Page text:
Former President Trump summoned four Republican Senate candidates running to replace retiring Sen. Rob Portman (R-OH) for a secret-sit down ahead of a fundraiser at his golf club in Florida on Wednesday night, according to Politico.
Before dinner began, one of Trump’s aides signaled to the candidates in attendance that the former president had requested that they huddle with him in a room just off the lobby. The four Ohio Senate hopefuls included former state Treasurer Josh Mandel, former state GOP Chair Jane Timken, technology company executive Bernie Moreno and investment banker Mike Gibbons.
The four contenders were visiting Trump’s West Palm Beach golf club to attend a fundraiser benefiting Max Miller, a former Trump White House aide who is running to unseat Rep. Anthony Gonzalez (R-OH). Gonzalez was among the 10 House Republicans who voted in favor of Trump’s second impeachment in January for “incitement of insurrection.”
According to Politico, a 15-minute backroom meeting reminiscent of boardroom scenes on the former president’s reality TV show “The Apprentice” ensued as the Ohio Senate candidates jockeyed for Trump’s support.
Politico reported that Mandel boasted he was “crushing” Timken in polling, while Timken bragged about her support on the ground due to her time serving as Ohio state party chair. Gibbons cited his history of helping the Trump campaign financially and Moreno pointed out that his daughter worked on the former president’s re-election campaign.
One person familiar with the exchanges in the meeting described the scene as “Hunger Games,” where the Ohio Republican Senate hopefuls were thrown into an unexpected and awkward showdown for Trump’s support ahead of next year’s midterm elections.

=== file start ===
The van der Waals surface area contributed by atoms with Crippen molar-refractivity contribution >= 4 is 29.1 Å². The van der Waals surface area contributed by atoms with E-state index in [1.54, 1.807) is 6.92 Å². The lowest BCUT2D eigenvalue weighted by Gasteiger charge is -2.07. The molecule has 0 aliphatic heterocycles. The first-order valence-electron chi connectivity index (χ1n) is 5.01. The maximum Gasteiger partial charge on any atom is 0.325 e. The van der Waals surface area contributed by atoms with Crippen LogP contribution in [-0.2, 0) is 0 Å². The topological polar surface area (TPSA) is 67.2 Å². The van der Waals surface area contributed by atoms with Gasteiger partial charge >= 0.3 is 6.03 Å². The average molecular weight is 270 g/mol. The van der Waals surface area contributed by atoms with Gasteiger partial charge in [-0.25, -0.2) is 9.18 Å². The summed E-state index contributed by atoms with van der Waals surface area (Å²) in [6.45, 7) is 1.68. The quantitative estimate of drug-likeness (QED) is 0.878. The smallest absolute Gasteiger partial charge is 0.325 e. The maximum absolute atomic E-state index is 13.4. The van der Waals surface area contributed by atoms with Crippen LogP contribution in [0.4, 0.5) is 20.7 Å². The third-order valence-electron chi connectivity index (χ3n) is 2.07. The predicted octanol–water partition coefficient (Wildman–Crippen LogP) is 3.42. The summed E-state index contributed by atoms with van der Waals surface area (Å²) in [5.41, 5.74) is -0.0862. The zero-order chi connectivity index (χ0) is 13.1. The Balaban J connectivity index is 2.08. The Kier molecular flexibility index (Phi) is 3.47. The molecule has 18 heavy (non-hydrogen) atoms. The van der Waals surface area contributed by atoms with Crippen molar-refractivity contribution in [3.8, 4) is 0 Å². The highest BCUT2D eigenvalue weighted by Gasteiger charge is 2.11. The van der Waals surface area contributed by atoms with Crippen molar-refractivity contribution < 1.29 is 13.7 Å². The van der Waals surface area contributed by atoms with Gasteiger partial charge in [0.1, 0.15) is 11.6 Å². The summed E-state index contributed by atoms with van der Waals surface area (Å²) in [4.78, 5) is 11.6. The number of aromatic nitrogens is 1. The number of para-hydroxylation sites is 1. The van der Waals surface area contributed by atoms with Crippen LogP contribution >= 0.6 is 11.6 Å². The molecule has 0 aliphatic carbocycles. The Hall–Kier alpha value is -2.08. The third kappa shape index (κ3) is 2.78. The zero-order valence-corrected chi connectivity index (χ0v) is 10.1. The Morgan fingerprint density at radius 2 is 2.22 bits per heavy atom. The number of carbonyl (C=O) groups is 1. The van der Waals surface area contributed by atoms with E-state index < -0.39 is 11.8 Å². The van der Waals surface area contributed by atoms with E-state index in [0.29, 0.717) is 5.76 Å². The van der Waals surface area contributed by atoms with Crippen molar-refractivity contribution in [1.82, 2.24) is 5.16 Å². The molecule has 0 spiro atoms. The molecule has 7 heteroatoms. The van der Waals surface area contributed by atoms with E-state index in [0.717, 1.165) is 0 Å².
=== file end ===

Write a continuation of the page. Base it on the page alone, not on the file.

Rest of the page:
Trump reportedly began the meeting by asking the four contenders about how their candidacies were going. Timken, who Trump tapped as the chair of the Ohio GOP, went first and touted her supposed early support as well as her experience working to re-elect the former president.
Two people familiar with the meeting said that Trump pointed out that Timken initially stood by Gonzalez after the Republican lawmaker voted for the former president’s impeachment in January. Timken replied that she had “cleaned” up her defend of Gonzalez, referring to a statement she later released demanding that Gonzalez resign.
Another person briefed on the meeting insisted to Politico that Trump was simply poking fun at Timken over the pat defense of Gonzalez, and that the former president complimented Timken for her work as Ohio GOP chair later on in the night.
Most of the tension during the meeting was mostly between Timken and Mandel, both of whom seemed to attempted to outdo one another. While Timken and Mandel already announced their candidacies, Gibbons and Moreno have yet to formally launch their bids.
In addition to repeatedly jabbing Gonzalez throughout the evening, Trump also reportedly took aim at Ohio Gov. Mike DeWine (R) during the fundraising event. The former president took offense when DeWine called Joe Biden “president-elect” lat fall.
Trump has not endorsed any candidate in the Ohio Senate race, and did not signal his endorsement during the fundraising event.
The former president’s reported “Apprentice”-like sit-down with the four Ohio Senate candidates comes a month after Trump declared his loyalty to the GOP in remarks delivered at CPAC. Trump’s speech, which featured a rerun of his grievances, also called on his supporters to “get rid of them all,” referring to congressional Republicans who dared to buck him by voting for his impeachment in the aftermath of the deadly Capitol insurrection he incited earlier this year.
Trump also urged CPAC attendees to donate only through his political action committee and website. Less than two weeks after his CPAC appearance, Trump waged a war with the GOP’s traditional fundraising arm by sending cease-and-desist letters to the NRSC as well the Republican National Committee (RNC) and National Republican Congressional Committee (NRCC) — likely as a way to consolidate his massive influence on the party.
Earlier this month. Sen. Rick Scott (R-FL), who chairs the NRSC, dined with Trump at Mar-a-Lago to make nice after the former president demanded the GOP groups stop using his name and image for their fundraising efforts.
On Thursday, Axios reported that the NRSC is spending $1 million on an ad campaign targeting Democrats’ voting rights bill known as the “For the People Act,” an 800-page bill meant to expand and federally standardize voting rights.